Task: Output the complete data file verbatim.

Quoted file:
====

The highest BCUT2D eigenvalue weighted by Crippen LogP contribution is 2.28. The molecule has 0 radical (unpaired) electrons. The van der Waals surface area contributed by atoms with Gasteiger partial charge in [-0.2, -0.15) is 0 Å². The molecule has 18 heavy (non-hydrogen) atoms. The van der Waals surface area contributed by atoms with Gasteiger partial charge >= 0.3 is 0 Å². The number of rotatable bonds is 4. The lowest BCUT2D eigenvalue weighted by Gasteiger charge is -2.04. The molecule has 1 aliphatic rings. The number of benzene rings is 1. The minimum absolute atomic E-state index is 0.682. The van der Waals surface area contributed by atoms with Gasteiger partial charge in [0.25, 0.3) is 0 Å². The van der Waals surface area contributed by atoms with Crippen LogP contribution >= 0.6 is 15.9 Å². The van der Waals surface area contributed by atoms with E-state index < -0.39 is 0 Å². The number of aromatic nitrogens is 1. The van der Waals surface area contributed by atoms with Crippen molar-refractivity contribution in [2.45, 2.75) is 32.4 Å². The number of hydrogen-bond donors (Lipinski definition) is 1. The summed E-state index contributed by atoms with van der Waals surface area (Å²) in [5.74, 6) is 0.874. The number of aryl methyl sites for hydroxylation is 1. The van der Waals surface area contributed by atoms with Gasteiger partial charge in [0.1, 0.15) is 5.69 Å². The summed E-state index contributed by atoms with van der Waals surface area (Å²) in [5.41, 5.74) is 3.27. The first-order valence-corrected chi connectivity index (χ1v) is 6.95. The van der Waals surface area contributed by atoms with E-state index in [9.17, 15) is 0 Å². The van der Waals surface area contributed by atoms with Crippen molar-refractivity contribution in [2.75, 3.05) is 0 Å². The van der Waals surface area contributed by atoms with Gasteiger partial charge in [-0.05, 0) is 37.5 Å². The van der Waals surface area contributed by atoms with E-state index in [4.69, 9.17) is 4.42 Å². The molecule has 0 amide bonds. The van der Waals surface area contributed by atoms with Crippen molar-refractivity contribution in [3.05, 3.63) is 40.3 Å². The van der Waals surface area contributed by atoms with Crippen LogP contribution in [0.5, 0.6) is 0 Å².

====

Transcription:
The highest BCUT2D eigenvalue weighted by Crippen LogP contribution is 2.28. The molecule has 0 radical (unpaired) electrons. The van der Waals surface area contributed by atoms with Gasteiger partial charge in [-0.2, -0.15) is 0 Å². The molecule has 18 heavy (non-hydrogen) atoms. The van der Waals surface area contributed by atoms with Gasteiger partial charge >= 0.3 is 0 Å². The number of rotatable bonds is 4. The lowest BCUT2D eigenvalue weighted by Gasteiger charge is -2.04. The molecule has 1 aliphatic rings. The number of benzene rings is 1. The minimum absolute atomic E-state index is 0.682. The van der Waals surface area contributed by atoms with Gasteiger partial charge in [0.25, 0.3) is 0 Å². The van der Waals surface area contributed by atoms with Crippen LogP contribution >= 0.6 is 15.9 Å². The van der Waals surface area contributed by atoms with E-state index < -0.39 is 0 Å². The number of aromatic nitrogens is 1. The van der Waals surface area contributed by atoms with Crippen molar-refractivity contribution in [2.45, 2.75) is 32.4 Å². The number of hydrogen-bond donors (Lipinski definition) is 1. The summed E-state index contributed by atoms with van der Waals surface area (Å²) in [5.74, 6) is 0.874. The number of aryl methyl sites for hydroxylation is 1. The van der Waals surface area contributed by atoms with Gasteiger partial charge in [0.1, 0.15) is 5.69 Å². The summed E-state index contributed by atoms with van der Waals surface area (Å²) in [5.41, 5.74) is 3.27. The first-order valence-corrected chi connectivity index (χ1v) is 6.95. The van der Waals surface area contributed by atoms with E-state index in [9.17, 15) is 0 Å². The van der Waals surface area contributed by atoms with Crippen molar-refractivity contribution in [2.75, 3.05) is 0 Å². The van der Waals surface area contributed by atoms with Gasteiger partial charge in [-0.05, 0) is 37.5 Å². The van der Waals surface area contributed by atoms with E-state index in [4.69, 9.17) is 4.42 Å². The molecule has 0 amide bonds. The van der Waals surface area contributed by atoms with Crippen molar-refractivity contribution in [3.05, 3.63) is 40.3 Å². The van der Waals surface area contributed by atoms with Crippen LogP contribution in [0.5, 0.6) is 0 Å².